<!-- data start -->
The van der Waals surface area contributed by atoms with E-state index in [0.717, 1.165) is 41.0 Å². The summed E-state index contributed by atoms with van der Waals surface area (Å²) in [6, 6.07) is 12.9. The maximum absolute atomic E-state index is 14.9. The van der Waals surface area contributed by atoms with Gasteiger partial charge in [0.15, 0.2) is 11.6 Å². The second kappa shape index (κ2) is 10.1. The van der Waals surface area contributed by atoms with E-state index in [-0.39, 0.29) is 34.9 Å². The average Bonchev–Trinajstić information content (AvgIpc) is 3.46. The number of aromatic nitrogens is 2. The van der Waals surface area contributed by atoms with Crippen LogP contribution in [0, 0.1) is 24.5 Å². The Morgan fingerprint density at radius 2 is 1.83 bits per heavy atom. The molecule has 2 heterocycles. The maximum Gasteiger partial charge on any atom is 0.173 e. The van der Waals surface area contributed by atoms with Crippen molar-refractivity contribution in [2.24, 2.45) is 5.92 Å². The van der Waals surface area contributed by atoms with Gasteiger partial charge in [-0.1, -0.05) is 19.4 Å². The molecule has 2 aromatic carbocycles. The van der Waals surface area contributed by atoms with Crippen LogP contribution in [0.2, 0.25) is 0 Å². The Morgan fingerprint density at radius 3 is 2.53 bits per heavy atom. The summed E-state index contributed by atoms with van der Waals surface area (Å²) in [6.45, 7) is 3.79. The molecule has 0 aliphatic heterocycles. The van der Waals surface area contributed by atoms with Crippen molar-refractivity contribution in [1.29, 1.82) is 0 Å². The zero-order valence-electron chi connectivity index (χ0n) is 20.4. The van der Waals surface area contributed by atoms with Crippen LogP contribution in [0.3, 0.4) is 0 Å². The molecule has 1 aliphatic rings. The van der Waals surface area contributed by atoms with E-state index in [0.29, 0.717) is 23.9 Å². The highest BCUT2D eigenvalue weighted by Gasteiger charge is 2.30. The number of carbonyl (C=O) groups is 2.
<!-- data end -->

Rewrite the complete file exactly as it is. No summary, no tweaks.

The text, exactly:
The van der Waals surface area contributed by atoms with E-state index in [0.717, 1.165) is 41.0 Å². The summed E-state index contributed by atoms with van der Waals surface area (Å²) in [6, 6.07) is 12.9. The maximum absolute atomic E-state index is 14.9. The van der Waals surface area contributed by atoms with Gasteiger partial charge in [0.15, 0.2) is 11.6 Å². The second kappa shape index (κ2) is 10.1. The van der Waals surface area contributed by atoms with E-state index in [-0.39, 0.29) is 34.9 Å². The average Bonchev–Trinajstić information content (AvgIpc) is 3.46. The number of aromatic nitrogens is 2. The van der Waals surface area contributed by atoms with Crippen LogP contribution in [0, 0.1) is 24.5 Å². The Morgan fingerprint density at radius 2 is 1.83 bits per heavy atom. The molecule has 2 heterocycles. The maximum Gasteiger partial charge on any atom is 0.173 e. The van der Waals surface area contributed by atoms with Crippen molar-refractivity contribution in [2.24, 2.45) is 5.92 Å². The van der Waals surface area contributed by atoms with Gasteiger partial charge in [-0.1, -0.05) is 19.4 Å². The molecule has 2 aromatic carbocycles. The van der Waals surface area contributed by atoms with Crippen LogP contribution in [0.2, 0.25) is 0 Å². The Morgan fingerprint density at radius 3 is 2.53 bits per heavy atom. The summed E-state index contributed by atoms with van der Waals surface area (Å²) in [6.45, 7) is 3.79. The molecule has 0 aliphatic heterocycles. The van der Waals surface area contributed by atoms with Crippen molar-refractivity contribution in [1.29, 1.82) is 0 Å². The zero-order valence-electron chi connectivity index (χ0n) is 20.4. The van der Waals surface area contributed by atoms with Crippen LogP contribution in [0.3, 0.4) is 0 Å². The molecule has 1 aliphatic rings. The van der Waals surface area contributed by atoms with E-state index in [0.29, 0.717) is 23.9 Å². The highest BCUT2D eigenvalue weighted by Gasteiger charge is 2.30. The number of carbonyl (C=O) groups is 2.